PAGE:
footwear-tariff-pic-impacting-childrens-shoes-1024x829The 99 percent of shoes manufactured abroad pay a significant portion of their budget towards shoe taxes, which in turn ups the prices of shoes for unsuspecting Americans. Shoe tariffs are enforced based on shoe classification, which are assigned in a complicated process based on the shoe material, function, target gender, size, construction, and value. Generally, shoes that are more likely to have been produced through cheap, foreign labor have a higher tariff imposed. These shoe tariffs range from zero percent for men’s golf shoes, to 84 percent for cheap sandals and are implemented by volume, per shoe (Harmonized Tariff Schedule). Annually, these shoe tariffs provide an additional 2.7 billion dollars for Congress (NPR). Because most Americans purchase 7.3 pairs of shoes annually each regardless of age, the estimated 2.4 billion dollars that Americans could be saving according to industry analysis could be going towards other household expenses.

Due to the fact that shoe tariffs disproportionately affect prices on the cheapest shoes to manufacture — children’s shoes and low-cost-to-produce sneakers, the Americans hit hardest by shoe tariffs are often those who cannot afford to pay the extra costs. According to Economist Bryan Riley, shoe tariffs increase costs of the cheapest shoes by about one-third. For example, if shoe tariffs were removed on a $10 shoe, they would be reduced by $3. This in turn impacts how families living paycheck-to-paycheck end up spending money in other household necessities like groceries. Purchasing goods and services to support their children and their family’s health are affected unnecessarily.

Though the 1930s shoe tariffs were intended to protect the United States shoe manufacturing industry, the tariff is now outdated as American manufacturing work has since traveled overseas. Americans are left paying the costs of keeping a slim number of manufacturing jobs at home. Most Americans are unaware of the shoe tariffs, and with companies like Nike and New Balance arguing both sides of whether or not to keep them, Americans who are informed are decidedly split on the issue. As tariffs come to the forefront of politics, it will be interesting to see whether or not Americans decide to kick the tariffs costing them so much.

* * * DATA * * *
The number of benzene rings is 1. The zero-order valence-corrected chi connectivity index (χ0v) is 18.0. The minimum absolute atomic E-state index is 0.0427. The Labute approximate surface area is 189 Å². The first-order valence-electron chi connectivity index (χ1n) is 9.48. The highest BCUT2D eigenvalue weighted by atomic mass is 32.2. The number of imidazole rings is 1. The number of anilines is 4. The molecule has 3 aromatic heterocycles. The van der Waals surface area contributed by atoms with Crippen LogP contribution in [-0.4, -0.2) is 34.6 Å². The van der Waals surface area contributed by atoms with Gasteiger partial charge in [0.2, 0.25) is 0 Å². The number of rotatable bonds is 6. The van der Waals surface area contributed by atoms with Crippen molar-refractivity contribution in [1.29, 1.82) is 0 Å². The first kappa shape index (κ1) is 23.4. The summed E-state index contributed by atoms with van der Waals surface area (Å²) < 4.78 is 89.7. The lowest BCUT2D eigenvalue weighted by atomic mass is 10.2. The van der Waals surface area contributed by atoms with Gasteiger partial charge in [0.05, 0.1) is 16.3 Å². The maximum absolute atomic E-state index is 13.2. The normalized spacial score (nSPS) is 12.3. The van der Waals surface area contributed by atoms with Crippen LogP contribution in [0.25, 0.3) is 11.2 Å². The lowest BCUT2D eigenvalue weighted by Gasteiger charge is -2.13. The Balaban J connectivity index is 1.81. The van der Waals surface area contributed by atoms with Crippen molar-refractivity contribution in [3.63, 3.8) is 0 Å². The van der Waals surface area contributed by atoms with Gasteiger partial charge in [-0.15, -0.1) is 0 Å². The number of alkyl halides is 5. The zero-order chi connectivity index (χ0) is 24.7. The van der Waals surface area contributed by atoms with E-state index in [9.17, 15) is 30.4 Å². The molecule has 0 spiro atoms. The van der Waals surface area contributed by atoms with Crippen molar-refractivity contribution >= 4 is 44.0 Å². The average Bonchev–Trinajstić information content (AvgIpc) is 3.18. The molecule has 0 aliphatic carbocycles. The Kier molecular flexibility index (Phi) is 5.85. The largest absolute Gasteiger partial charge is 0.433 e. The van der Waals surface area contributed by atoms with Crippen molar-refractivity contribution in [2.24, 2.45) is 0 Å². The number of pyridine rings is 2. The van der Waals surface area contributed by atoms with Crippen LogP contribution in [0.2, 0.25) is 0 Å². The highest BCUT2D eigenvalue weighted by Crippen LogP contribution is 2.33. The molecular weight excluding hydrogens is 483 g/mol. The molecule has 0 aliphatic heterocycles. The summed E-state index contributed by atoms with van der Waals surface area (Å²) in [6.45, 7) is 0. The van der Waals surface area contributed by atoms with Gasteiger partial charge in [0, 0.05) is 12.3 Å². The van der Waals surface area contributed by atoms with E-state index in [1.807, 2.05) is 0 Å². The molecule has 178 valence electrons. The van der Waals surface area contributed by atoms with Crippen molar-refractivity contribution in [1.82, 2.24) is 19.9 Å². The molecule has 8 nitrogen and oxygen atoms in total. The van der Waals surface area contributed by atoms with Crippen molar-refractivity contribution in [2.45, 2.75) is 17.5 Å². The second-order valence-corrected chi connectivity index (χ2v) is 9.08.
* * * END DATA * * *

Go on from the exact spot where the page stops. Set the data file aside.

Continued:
New Balance Opposes Push to End U.S. Shoe Tariffs

Importing Shoes : HTS Shoe Import Duty and Shoe Tariffs

The Economy and a Pair of Shoes

War Crime to Business Model: The Bloody Business of Arms Trade


Armed conflict has been responsible for more than 231 million deaths in the last century. The nature of the arms trade has intensified this conflict (A.B., The Economist).

The line between the formal arms trade and the black market is entirely ambiguous. Lax enforcement has contributed to unfathomable human suffering and violence throughout the globe. Often there is a relationship between a country’s department of defense and major arms producers as well as a relationship between their intelligence community and illegal dealers.


The last figures on the arms trade, recorded in 2003, show that it is liable for 40% of all corruption in world trade. Corruption that is systematic and perpetuated by leading nations. In 2006, former UK Prime Minister Tony Blair halted an investigation into the largest-ever arms deal, the al-Yamamah deal, which began under Prime Minister Margret Thatcher’s government in the late-1980s. The deal between the UK and Saudi Arabia was estimated around $7.4 billion in commissions paid on the deal alone. Mark Thatcher, the Prime Minister’s son, allegedly made 14.8 million as a broker on the deal (Castle, Independent).

Similar controversies and questions over corruption have been raised in the United States. For instance, former Vice President Dick Cheney, was the CEO of Halliburton before taking office. Halliburton [and its subsidiary KBR, Inc.], is a name practically synonymous with war profiteering, acquiring billions of dollars in new business thanks to non-existent weapons of mass destruction and U.S. noncompetitive government contracting-practices. Due in part to a consolidation trend during the 1990s, the company is one of the 5 largest firms in the US, which account for 44% of the industry’s market share. Not to mention that campaign contributions on behalf of private defense contractors are large enough to keep many lawmakers in complacent support of costly militaristic projects (A.B., The Economist).

After 9/11, private military contracts in the US rose from $145 billion in 2001 to $390 billion by 2008 under the Bush administration (Lawson).

Political will and greater transparency are viable conduits in reducing the corruption that lie within the arms trade market. The UN has attempted to do something about it putting forth a global Arms Trade Treaty [ATT] approved by over 150 countries in April of 2013. The treaty went into action in December of 2014 and prohibits arms trade that would facilitate genocide, crimes against humanity and war crimes. It continues to grapple with the regulation of international trade of conventional weapons and countries like the US and UK, which both spend considerably large amounts on defense budgets, have failed to ratify the treaty.